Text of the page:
The poem the beloved
Wrote and sent out
On the long journey
Toward our heart¾if
We find that poem,
It all makes sense
And the silence recedes
Before the beloved’s
Quiet voice speaking to us.
6. February : Prayer
The Healing Time
By Pesha Gertler
Finally on my way to yes
I bump into
all the places
where I said no
to my life
all the untended wounds
the red and purple scars
those hieroglyphs of pain
carved into my skin, my bones,
those coded messages
that send me down the wrong street
again and again
where I find them
the old wounds
the old misdirections
and I lift them
one by one
close to my heart
and I say holy
7. March: Community
By William Stafford
Next time what I’d do is look at
this earth before saying anything. I’d stop
just before going into a house
and be an emperor for a minute
and listen better to the wind
or to the air being still.
When anyone talked to me, whether
blame or praise or just passing time,
I’d watch the face, how the mouth
had to work, and see any strain, any
sign of what lifted the voice.
And for all, I’d know more¾the earth
bracing itself and soaring, the air
finding every leaf and feather over
forest and water, and for every person
the body glowing inside the clothes
like a light.
8. April: Meeting for Worship
In Whom We Live and Move and Have Our Being
By Denise Levertov
Bird’s Afloat in the air’s current,
sacred breath? No not breath of God,
it seems but God
the air enveloping the whole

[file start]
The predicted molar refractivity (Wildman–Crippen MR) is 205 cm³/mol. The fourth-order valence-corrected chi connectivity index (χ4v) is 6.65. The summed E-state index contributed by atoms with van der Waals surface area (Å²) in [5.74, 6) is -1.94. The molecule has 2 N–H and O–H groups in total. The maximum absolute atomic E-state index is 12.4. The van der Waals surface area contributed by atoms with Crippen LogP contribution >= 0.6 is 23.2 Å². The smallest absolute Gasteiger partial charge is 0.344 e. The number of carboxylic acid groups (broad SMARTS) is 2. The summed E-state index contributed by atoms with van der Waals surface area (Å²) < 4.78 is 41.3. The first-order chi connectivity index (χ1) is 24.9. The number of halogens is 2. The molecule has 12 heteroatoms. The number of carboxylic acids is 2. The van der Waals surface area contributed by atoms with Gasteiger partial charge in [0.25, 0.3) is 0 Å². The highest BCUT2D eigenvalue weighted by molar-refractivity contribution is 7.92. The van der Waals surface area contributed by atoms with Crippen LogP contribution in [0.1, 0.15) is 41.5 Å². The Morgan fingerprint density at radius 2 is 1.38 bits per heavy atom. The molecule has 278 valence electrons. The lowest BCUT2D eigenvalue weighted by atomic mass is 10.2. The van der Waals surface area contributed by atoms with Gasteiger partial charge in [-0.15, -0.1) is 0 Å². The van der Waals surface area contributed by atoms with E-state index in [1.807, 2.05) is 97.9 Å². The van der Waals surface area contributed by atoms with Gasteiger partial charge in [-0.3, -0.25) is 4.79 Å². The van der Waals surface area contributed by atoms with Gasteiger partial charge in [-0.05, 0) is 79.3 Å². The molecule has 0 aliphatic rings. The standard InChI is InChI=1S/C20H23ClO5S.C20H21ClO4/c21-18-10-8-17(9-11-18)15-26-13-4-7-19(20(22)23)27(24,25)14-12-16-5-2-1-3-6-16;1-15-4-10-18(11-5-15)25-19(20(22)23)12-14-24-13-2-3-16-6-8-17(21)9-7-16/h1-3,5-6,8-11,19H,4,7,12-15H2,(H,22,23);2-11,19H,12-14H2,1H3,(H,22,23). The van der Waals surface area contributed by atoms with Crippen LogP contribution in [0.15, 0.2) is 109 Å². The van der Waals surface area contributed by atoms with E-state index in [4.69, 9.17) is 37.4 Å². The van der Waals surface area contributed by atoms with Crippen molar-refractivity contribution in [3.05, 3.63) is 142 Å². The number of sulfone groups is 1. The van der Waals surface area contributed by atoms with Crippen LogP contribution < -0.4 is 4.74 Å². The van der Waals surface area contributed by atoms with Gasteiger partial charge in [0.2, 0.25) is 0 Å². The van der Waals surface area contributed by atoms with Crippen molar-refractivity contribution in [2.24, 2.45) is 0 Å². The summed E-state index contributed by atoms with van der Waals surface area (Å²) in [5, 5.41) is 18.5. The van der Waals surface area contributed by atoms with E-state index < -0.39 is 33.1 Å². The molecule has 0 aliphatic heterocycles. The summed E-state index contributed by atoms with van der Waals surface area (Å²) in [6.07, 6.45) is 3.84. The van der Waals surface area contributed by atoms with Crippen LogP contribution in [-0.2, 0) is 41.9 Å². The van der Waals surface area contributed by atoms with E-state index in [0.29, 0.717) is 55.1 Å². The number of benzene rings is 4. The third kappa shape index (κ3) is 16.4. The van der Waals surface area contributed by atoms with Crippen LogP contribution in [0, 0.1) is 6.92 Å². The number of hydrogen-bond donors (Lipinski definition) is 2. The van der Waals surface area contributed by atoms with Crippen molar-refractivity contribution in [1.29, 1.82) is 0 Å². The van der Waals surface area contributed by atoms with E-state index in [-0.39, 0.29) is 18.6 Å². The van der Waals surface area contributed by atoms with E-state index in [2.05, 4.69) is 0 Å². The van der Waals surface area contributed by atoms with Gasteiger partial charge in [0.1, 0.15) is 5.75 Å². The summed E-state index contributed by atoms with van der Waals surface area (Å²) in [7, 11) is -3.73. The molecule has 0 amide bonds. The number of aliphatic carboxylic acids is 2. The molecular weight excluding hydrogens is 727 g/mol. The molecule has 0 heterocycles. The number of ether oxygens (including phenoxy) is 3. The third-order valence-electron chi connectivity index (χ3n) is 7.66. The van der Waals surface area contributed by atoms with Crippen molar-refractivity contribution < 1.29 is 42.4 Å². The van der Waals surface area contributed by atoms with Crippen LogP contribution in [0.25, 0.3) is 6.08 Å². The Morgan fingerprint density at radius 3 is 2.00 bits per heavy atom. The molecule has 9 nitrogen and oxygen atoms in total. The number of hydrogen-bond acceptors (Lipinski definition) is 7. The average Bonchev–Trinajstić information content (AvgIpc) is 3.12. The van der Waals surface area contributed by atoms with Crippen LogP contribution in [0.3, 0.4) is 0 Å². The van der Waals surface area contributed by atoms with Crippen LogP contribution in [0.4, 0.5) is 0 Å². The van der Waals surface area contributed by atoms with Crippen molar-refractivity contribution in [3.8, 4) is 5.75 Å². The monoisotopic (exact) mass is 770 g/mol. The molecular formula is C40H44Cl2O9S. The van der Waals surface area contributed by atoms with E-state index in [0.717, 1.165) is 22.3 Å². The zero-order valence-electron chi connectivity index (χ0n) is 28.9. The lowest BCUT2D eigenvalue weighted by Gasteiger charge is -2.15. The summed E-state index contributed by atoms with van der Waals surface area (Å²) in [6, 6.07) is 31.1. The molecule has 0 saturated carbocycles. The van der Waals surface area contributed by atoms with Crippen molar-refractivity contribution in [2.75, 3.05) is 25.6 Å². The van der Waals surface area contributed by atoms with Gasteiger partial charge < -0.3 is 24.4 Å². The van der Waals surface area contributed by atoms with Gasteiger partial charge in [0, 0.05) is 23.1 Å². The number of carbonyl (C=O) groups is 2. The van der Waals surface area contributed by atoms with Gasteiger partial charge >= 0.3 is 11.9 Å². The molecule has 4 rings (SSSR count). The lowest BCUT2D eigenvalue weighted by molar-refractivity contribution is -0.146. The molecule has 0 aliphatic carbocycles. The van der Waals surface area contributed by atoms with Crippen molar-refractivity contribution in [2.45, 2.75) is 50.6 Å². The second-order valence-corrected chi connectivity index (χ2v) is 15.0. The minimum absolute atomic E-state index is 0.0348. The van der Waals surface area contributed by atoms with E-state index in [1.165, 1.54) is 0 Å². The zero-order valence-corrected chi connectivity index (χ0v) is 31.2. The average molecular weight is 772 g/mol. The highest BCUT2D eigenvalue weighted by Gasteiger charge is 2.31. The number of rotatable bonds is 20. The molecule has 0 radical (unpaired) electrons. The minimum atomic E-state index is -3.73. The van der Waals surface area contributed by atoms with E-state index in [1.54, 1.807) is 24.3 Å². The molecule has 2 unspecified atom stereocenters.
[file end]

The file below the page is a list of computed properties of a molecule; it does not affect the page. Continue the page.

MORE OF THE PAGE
globe of being.
It’s we who breathe, in, out, in, the sacred,
leaves astir, our wings
rising, ruffled¾but only the saints
take flight. We cower
in cliff-crevice or edge out gingerly
on branches close to the nest. The wind
marks the passage of holy ones riding
that ocean of air, Slowly their wake
reaches us, rocks us.
But storm or still,
numb or poised in attention,
we inhale, exhale, inhale,
May: Corporate Practice
Briefly It Enters, and Briefly Speaks
By Jane Kenyon
I am the blossom pressed in a book,
found again after two hundred years.,..
I am the maker, the lover, the keeper….
When the young girl who starves
sits down to a table
she will sit beside me….
I am food on a prisoner’s plate….
I am water rushing to the wellhead,
filling the pitcher until it spills
I am the patient gardener
of the dry and weedy garden….
I am the stone step,
the latch, and the working hinge….
I am the heart contracted by joy…
the longest hair, white
before the rest….
I am there in the basket of fruit
presented to the widow….
I am the musk rose opening,
the fern on the boggy summit….
I am the one whose love
overcomes you, already with you
when you think to call my name….
And finally a prayer poem
Wishing you all well
On the Way
By Peter Anderson
our voices ride in your Voice
as the rainbows swim this mountain stream…
they streak down cobbled shallows
they dodge the split wave stones
they glide in behind granite boulders
delving into the green pools
where light and shadow bend round one another,
where deeper yet, the current swirls still,
where, for a while, they will rest
then again rising
then again rising.
Let the clear water run.